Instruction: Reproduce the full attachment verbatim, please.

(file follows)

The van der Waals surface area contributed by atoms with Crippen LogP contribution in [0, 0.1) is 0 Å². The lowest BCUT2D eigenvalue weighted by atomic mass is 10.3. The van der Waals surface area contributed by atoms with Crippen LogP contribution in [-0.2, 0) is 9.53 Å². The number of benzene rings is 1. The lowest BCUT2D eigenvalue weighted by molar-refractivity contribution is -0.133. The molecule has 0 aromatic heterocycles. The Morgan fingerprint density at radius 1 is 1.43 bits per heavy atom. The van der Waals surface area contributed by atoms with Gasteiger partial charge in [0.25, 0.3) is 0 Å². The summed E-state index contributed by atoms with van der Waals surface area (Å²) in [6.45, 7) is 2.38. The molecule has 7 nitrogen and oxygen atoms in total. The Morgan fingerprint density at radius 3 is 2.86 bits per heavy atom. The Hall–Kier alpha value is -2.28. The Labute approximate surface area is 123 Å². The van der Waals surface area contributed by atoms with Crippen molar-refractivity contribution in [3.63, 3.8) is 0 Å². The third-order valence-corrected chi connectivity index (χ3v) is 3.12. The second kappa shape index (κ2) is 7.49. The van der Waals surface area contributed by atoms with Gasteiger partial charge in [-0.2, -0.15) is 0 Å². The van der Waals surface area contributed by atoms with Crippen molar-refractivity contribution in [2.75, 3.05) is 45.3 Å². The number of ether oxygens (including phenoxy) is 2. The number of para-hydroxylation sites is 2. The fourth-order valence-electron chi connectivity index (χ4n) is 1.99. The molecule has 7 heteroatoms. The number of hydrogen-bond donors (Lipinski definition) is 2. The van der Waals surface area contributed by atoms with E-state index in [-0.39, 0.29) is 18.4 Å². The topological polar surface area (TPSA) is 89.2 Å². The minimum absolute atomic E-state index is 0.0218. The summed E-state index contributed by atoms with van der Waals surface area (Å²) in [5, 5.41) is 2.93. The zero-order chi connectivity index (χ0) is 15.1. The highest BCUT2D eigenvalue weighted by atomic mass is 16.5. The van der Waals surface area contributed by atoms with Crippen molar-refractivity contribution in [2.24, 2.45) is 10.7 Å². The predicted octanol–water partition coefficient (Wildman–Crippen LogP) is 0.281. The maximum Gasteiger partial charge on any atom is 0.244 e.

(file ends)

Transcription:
The van der Waals surface area contributed by atoms with Crippen LogP contribution in [0, 0.1) is 0 Å². The lowest BCUT2D eigenvalue weighted by atomic mass is 10.3. The van der Waals surface area contributed by atoms with Crippen LogP contribution in [-0.2, 0) is 9.53 Å². The number of benzene rings is 1. The lowest BCUT2D eigenvalue weighted by molar-refractivity contribution is -0.133. The molecule has 0 aromatic heterocycles. The Morgan fingerprint density at radius 1 is 1.43 bits per heavy atom. The van der Waals surface area contributed by atoms with Gasteiger partial charge in [0.25, 0.3) is 0 Å². The summed E-state index contributed by atoms with van der Waals surface area (Å²) in [6.45, 7) is 2.38. The molecule has 7 nitrogen and oxygen atoms in total. The Morgan fingerprint density at radius 3 is 2.86 bits per heavy atom. The Hall–Kier alpha value is -2.28. The Labute approximate surface area is 123 Å². The van der Waals surface area contributed by atoms with Crippen molar-refractivity contribution in [3.63, 3.8) is 0 Å². The third-order valence-corrected chi connectivity index (χ3v) is 3.12. The second kappa shape index (κ2) is 7.49. The van der Waals surface area contributed by atoms with Gasteiger partial charge in [-0.2, -0.15) is 0 Å². The van der Waals surface area contributed by atoms with Crippen molar-refractivity contribution in [2.75, 3.05) is 45.3 Å². The number of ether oxygens (including phenoxy) is 2. The number of para-hydroxylation sites is 2. The fourth-order valence-electron chi connectivity index (χ4n) is 1.99. The molecule has 7 heteroatoms. The number of hydrogen-bond donors (Lipinski definition) is 2. The van der Waals surface area contributed by atoms with E-state index in [-0.39, 0.29) is 18.4 Å². The topological polar surface area (TPSA) is 89.2 Å². The minimum absolute atomic E-state index is 0.0218. The summed E-state index contributed by atoms with van der Waals surface area (Å²) in [5, 5.41) is 2.93. The zero-order chi connectivity index (χ0) is 15.1. The highest BCUT2D eigenvalue weighted by atomic mass is 16.5. The van der Waals surface area contributed by atoms with Crippen molar-refractivity contribution in [2.24, 2.45) is 10.7 Å². The predicted octanol–water partition coefficient (Wildman–Crippen LogP) is 0.281. The maximum Gasteiger partial charge on any atom is 0.244 e.